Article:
Israeli army spokesman Brig. Gen. Yoav Mordechai accused Syria of creating “a provocation” at the border to distract attention from the Syrian government’s deadly crackdown on the uprising in that country.
In a sign of official backing for the protests, the border clashes were broadcast live on Syrian television, with comments from participants, and reporters were permitted direct access to the normally closed frontier zones.
Across from the Druze village of Majdal Shams in the Golan Heights, hundreds of protesters, many of whom arrived from Damascus, the Syrian capital, streamed down a hillside and marched toward the frontier, carrying Palestinian and Syrian flags and chanting “Palestine is Arab!” and “the Golan is Syrian!”
Unlike a similar effort last month, in which marchers from Syria caught the Israeli army unprepared and breached the frontier, soldiers Sunday had been waiting for the demonstrators and used gunfire to hold them back.
When scores of marchers tried to cross a trench and earth berms topped with razor wire that had been put up by the Israeli military to block their approach, army sharpshooters opened fire from a border fence about 150 yards away.
The army spokesman said troops had fired warning shots before shooting at the legs of the demonstrators. The gunfire was accompanied by loudspeaker warnings in Arabic that anyone who approached the border fence was “endangering himself.”
Despite the intermittent gunfire, scores of protesters continued to stream toward the border, planting flags and holding a mass prayer behind the earth berms. Other groups of protesters carried off casualties, struggling back up the hillside in Syrian territory.
Another confrontation developed near the abandoned Syrian border town of Quneitra, where scores of protesters gathered on rooftops and near the fence with the Golan Heights, some hurling stones at Israeli soldiers, who responded with tear gas, stun grenades and warnings delivered via loudspeaker that “anyone who tries to cross the border will be killed.” Troops later opened fire when the crowd surged toward the border.
The Syrian Arab News Agency said that a local hospital had received the bodies of 23 people and that more than 350 were injured, some critically. The Israeli army said earlier in the day that it knew of 12 casualties.
“There are extremist forces around us who are trying to breach our borders and threaten our communities and citizens,” Israeli Prime Minister Binyamin Netanyahu said in remarks before the weekly meeting of his cabinet. “We will not allow them to do so. I have instructed the security forces to act with the maximum restraint possible but with determination to protect our sovereignty, borders, communities and citizens.”
Mahmoud Safadi, a resident of Majdal Shams who watched the confrontations, said the army had responded with excessive force. “People come unarmed to express their anger peacefully and they are confronted by snipers who shoot them,” he said. “There’s no tear gas or rubber bullets. Just live fire.”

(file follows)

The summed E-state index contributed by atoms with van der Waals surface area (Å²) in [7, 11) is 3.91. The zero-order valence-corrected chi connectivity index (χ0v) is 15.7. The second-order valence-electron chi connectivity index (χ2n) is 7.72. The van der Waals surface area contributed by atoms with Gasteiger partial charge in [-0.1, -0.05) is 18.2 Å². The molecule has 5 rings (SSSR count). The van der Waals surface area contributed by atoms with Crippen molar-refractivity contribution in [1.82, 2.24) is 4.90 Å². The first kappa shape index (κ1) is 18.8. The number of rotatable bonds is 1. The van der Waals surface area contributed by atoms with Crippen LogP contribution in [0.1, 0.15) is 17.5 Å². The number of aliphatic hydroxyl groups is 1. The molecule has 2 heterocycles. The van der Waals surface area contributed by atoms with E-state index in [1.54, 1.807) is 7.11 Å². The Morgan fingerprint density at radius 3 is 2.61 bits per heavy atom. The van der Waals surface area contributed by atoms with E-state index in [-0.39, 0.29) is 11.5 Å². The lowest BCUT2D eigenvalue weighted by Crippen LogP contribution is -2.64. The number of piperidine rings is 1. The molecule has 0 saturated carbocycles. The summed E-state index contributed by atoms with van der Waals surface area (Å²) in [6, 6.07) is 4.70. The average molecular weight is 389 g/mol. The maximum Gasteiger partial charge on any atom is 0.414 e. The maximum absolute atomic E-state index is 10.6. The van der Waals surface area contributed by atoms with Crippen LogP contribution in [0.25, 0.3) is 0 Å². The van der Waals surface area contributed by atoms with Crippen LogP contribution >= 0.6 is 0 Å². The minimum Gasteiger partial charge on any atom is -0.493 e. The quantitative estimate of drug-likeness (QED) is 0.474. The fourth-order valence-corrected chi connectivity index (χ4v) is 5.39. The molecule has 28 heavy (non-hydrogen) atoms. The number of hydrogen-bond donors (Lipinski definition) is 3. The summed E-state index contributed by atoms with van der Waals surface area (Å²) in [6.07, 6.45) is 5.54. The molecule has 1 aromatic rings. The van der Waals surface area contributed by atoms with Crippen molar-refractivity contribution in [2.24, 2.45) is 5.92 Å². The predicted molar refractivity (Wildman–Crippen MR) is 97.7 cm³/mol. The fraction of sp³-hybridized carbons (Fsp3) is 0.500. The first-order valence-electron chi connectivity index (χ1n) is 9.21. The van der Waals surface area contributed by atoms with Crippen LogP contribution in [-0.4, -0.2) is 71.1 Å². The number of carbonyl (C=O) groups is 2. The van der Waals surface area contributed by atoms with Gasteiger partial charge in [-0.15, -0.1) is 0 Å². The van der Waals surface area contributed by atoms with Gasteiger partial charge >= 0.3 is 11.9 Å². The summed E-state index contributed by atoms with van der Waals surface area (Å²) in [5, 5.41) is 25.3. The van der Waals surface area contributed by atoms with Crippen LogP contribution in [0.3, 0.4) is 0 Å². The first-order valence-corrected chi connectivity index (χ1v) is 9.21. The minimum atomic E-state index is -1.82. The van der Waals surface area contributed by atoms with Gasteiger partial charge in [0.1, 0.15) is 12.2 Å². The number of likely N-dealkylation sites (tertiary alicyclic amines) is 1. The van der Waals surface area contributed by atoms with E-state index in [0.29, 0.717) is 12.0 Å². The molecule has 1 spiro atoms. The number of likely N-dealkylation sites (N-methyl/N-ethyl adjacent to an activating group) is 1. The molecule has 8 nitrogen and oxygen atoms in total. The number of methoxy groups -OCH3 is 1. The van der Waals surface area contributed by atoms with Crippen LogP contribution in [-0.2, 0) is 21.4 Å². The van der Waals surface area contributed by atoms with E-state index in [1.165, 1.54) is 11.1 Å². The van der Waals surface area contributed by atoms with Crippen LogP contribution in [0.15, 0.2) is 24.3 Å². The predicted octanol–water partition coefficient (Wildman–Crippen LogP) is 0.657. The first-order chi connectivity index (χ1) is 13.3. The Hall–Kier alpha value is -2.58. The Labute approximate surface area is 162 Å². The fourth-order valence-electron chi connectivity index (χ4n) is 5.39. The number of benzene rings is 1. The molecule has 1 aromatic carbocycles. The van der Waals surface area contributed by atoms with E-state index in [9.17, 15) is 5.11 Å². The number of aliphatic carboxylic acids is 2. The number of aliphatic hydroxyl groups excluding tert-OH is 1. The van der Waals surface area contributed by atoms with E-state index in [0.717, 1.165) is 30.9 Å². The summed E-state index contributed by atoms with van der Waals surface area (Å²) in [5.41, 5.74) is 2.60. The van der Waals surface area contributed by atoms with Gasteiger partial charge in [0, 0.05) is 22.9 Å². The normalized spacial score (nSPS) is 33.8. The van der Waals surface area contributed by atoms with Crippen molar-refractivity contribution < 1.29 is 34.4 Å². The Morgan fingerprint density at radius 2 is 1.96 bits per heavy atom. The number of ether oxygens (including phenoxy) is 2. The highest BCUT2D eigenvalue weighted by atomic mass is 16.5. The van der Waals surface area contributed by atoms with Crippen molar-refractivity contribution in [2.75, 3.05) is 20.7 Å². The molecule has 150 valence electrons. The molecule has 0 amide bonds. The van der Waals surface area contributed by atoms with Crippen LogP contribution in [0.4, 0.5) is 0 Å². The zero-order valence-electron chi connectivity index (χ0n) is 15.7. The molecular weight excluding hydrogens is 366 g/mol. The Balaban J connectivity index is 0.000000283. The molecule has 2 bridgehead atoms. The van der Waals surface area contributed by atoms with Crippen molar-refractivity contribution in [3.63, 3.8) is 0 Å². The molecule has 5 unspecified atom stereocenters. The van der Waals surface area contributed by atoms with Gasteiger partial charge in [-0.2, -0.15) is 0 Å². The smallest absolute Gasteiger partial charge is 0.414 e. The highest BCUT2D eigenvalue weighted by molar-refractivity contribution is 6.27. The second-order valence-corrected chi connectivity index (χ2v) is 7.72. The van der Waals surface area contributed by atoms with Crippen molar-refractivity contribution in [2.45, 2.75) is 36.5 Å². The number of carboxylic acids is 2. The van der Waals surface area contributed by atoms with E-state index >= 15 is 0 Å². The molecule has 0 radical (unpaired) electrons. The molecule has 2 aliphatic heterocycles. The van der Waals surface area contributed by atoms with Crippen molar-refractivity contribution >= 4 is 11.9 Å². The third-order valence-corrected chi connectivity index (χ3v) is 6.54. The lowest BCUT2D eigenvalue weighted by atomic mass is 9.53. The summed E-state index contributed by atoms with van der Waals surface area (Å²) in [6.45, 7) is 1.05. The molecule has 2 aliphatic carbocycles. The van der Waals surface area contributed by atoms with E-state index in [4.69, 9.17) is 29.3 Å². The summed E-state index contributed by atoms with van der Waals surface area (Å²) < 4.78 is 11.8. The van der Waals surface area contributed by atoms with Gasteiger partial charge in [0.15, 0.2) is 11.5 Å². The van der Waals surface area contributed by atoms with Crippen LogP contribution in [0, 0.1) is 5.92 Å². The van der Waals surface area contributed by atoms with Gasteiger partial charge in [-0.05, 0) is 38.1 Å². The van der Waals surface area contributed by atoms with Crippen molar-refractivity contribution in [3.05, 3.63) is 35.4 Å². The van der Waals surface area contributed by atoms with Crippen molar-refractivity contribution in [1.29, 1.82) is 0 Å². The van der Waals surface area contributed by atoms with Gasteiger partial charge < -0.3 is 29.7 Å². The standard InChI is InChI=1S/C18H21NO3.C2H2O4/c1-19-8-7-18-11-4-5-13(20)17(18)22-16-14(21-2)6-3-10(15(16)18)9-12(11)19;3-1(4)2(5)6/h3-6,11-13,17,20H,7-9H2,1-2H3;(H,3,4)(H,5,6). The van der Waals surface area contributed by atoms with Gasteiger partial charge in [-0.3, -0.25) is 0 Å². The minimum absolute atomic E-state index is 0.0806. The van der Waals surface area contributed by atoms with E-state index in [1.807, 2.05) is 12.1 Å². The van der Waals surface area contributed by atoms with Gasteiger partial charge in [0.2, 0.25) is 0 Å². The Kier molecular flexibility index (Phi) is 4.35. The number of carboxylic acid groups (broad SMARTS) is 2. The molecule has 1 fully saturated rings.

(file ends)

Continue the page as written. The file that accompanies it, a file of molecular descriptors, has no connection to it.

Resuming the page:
Shortly before sunset, troops fired heavy volleys of tear gas to clear out the protesters, pushing many of them back. That set off stone-throwing by villagers at Majdal Shams, who had gathered near the border throughout the day, chanting slogans and waving Palestinian and Syrian flags.
In the West Bank, Israeli forces clashed with stone-throwing protesters for hours near the Qalandiya checkpoint between Ramallah and Jerusalem, using tear gas, stun grenades and rubber bullets, after a march toward the checkpoint was blocked. At least 10 people were reported injured.
An attempt to march toward the Israeli settlement of Elon Moreh near Nablus was also broken up by troops.
In the Hamas-ruled Gaza Strip, police prevented a few hundred demonstrators from approaching the border with Israel near the Erez Crossing, in an effort by the government to avoid an escalation along the frontier.
Despite the reported casualty toll, the scope of Sunday’s protests was more modest than the coordinated marches May 15, when thousands of Palestinians converged on Israel’s borders from Syria, Lebanon, the West Bank and the Gaza Strip to mark the anniversary of the establishment of Israel in 1948 and the Palestinians’ displacement in the war that followed. Fourteen people were killed after the frontier was breached in the Golan and protesters approached the border fence in Lebanon.
The Israeli-Lebanese frontier was quiet Sunday, after planned protests were canceled under pressure from the Lebanese government. The Lebanese army declared the border a closed military zone. Media reports from Lebanon said diplomats from the United States and the United Nations had pressed Lebanese authorities to prevent a recurrence of last month’s deadly clashes.
Sockol is a special correspondent. Special correspondent Sufian Taha in Qalandiya contributed to this report.